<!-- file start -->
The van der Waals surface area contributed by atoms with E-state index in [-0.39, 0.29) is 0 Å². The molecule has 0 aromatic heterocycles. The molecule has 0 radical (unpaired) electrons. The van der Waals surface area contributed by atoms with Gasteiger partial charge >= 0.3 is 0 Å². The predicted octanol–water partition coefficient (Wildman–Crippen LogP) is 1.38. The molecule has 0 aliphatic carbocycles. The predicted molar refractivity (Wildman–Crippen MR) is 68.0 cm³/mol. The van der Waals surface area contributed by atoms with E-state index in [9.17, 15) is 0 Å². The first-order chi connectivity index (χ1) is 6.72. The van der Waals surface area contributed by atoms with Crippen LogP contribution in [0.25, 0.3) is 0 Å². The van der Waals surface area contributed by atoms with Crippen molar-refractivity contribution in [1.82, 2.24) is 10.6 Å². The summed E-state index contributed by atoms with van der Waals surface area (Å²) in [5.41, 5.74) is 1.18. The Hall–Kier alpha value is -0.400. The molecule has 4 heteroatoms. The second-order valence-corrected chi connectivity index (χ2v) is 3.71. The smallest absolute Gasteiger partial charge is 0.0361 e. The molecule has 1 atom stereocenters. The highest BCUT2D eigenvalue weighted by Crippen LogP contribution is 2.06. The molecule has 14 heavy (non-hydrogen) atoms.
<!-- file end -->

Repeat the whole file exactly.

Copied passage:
The van der Waals surface area contributed by atoms with E-state index in [-0.39, 0.29) is 0 Å². The molecule has 0 aromatic heterocycles. The molecule has 0 radical (unpaired) electrons. The van der Waals surface area contributed by atoms with Gasteiger partial charge >= 0.3 is 0 Å². The predicted octanol–water partition coefficient (Wildman–Crippen LogP) is 1.38. The molecule has 0 aliphatic carbocycles. The predicted molar refractivity (Wildman–Crippen MR) is 68.0 cm³/mol. The van der Waals surface area contributed by atoms with E-state index in [9.17, 15) is 0 Å². The first-order chi connectivity index (χ1) is 6.72. The van der Waals surface area contributed by atoms with Crippen LogP contribution in [0.25, 0.3) is 0 Å². The van der Waals surface area contributed by atoms with Crippen molar-refractivity contribution in [1.82, 2.24) is 10.6 Å². The summed E-state index contributed by atoms with van der Waals surface area (Å²) in [5.41, 5.74) is 1.18. The Hall–Kier alpha value is -0.400. The molecule has 4 heteroatoms. The second-order valence-corrected chi connectivity index (χ2v) is 3.71. The smallest absolute Gasteiger partial charge is 0.0361 e. The molecule has 1 atom stereocenters. The highest BCUT2D eigenvalue weighted by Crippen LogP contribution is 2.06. The molecule has 14 heavy (non-hydrogen) atoms.